Step 4: Backing your armor

You want your armor to be stable and hard as it should be! You most definitely do not want it to fall apart or be flimsy, so this step is pretty important! Using your cheese cloth, layer all the bottom and side parts of your four armor pieces, gluing it down with elmer’s glue. Yes, this part will get very messy! You have to use your fingers to make sure the cheesecloth is spread out evenly and covers everything you need it to. After it’s completely dry, you can layer it once again so your armor is even harder! I layered mine twice. Cotton crinkle gauze works just as well for this part! Leave your craft foam alone for a few hours to dry. This can take a long while but will prove to be very helpful in the long run! And while you’re wearing this cosplay, it is not uncomfortable. As a matter of fact, you can barely feel it touching you! The armor is incredibly lightweight.

Step 5: Painting your armor

To paint your armor, you first need to varnish it. The reason? Foam is like a sponge. It’ll absorb your paint and you’ll waste a lot of paint! If you varnish the foam first, it’ll lock the foam so you can paint right over it. If you don’t varnish it, you’ll be painting around ten layers (or more) of the same paint to cover it well. Varnish comes in a spray can and is typically used as the top coat on paints but in this case it can be used as a base. Why spend extra money buying a separate base coat when this works just as well? Some cosplayers like to mix elmer’s glue with water and use a few layers of that to let the foam soak that up. The problem with that, though, is it limits the types of paints you can use on the armor afterward! Elmer’s glue is a very watery glue and a lot of paints are water based. That isn’t a good combination, unless you want your paint to crack and never dry. Water based paints on dried elmer’s glue is like regular water on elmer’s glue. I don’t recommend using that strategy to lock in your foam unless you have some pretty awesome paints to go over it! Once your armor is painted and you’re satisfied with it (paint the underside as well!), then varnish the top to lock in the paint. Once that is dry, mix some black acrylic paint with water in a container and begin covering small portions of the armor with it. Once you cover a small space, use a dry washcloth (or something similar) to wipe the paint around the armor to give it a weathered look. It’s really important to get it in all of your cracks to give it a good look. Once that is dry, varnish once more. And now you’re ready to glue your gems on!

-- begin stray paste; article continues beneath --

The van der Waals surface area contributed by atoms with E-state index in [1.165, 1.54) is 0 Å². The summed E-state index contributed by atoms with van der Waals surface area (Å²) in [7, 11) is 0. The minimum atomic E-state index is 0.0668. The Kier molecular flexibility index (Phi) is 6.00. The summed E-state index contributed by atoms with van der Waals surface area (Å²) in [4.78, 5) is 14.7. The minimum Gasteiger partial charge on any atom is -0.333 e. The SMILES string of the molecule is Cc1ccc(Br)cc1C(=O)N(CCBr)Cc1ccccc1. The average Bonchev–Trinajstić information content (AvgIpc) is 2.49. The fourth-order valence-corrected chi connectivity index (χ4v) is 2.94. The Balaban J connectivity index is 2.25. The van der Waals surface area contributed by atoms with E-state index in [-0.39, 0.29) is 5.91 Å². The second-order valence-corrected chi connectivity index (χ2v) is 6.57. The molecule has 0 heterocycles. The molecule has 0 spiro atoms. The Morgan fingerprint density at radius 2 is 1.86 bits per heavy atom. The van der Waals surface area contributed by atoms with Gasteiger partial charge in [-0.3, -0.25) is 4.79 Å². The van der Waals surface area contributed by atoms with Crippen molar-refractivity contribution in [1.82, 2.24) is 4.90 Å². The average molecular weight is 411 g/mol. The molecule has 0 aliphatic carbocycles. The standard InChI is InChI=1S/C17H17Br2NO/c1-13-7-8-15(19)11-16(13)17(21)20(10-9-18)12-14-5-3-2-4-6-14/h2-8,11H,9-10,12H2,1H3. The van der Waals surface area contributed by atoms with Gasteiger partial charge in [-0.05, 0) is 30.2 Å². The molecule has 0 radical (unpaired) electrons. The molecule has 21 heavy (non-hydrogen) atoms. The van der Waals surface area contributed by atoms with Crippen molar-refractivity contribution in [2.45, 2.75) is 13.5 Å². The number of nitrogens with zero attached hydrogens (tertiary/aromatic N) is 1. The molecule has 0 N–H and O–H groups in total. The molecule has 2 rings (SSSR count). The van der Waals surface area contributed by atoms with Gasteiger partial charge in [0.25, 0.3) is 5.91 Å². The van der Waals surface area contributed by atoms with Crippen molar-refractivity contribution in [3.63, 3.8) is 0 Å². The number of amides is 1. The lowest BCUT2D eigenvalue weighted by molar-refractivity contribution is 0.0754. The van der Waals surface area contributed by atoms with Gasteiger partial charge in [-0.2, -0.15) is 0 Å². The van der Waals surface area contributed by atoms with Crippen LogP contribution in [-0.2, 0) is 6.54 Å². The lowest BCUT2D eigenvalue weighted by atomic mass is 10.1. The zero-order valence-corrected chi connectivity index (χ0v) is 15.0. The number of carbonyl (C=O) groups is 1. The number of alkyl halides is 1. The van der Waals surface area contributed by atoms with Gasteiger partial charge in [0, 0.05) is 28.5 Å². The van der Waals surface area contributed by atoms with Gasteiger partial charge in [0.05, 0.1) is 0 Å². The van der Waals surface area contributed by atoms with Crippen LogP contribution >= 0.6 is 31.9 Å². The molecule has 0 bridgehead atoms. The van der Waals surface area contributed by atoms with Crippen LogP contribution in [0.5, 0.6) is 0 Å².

Step 6: Putting your armor together

This next part is easy. Glue your armor together! You’ll need TONS of glue for this part, though. And yes, it will get messy once again. You’re using your glue gun this time, though. Once everything is dry and done, put clasps inside your armor! If you were to be wearing your armor, you’d need one on the front side and one on the back on each full piece of armor (you now have two: one for each shoulder). These clasps will attack to your chains which will either connect to the chest jewelry piece or back to the other piece of armor! I put two extra clasps underneath the armor to make the chain to under my arm to keep the armor in place so it doesn’t slide off. Look to the photos for reference if this was confusing!

Your armor should now be all beautiful and ready to be worn. The chains in the back should connect the armor pieces together and the chains in the front should be shorter and collect to the jewelry piece which this tutorial does not cover. I hope this will help you guys a lot! I’m always glad to help and answer any questions! Thank you for reading :)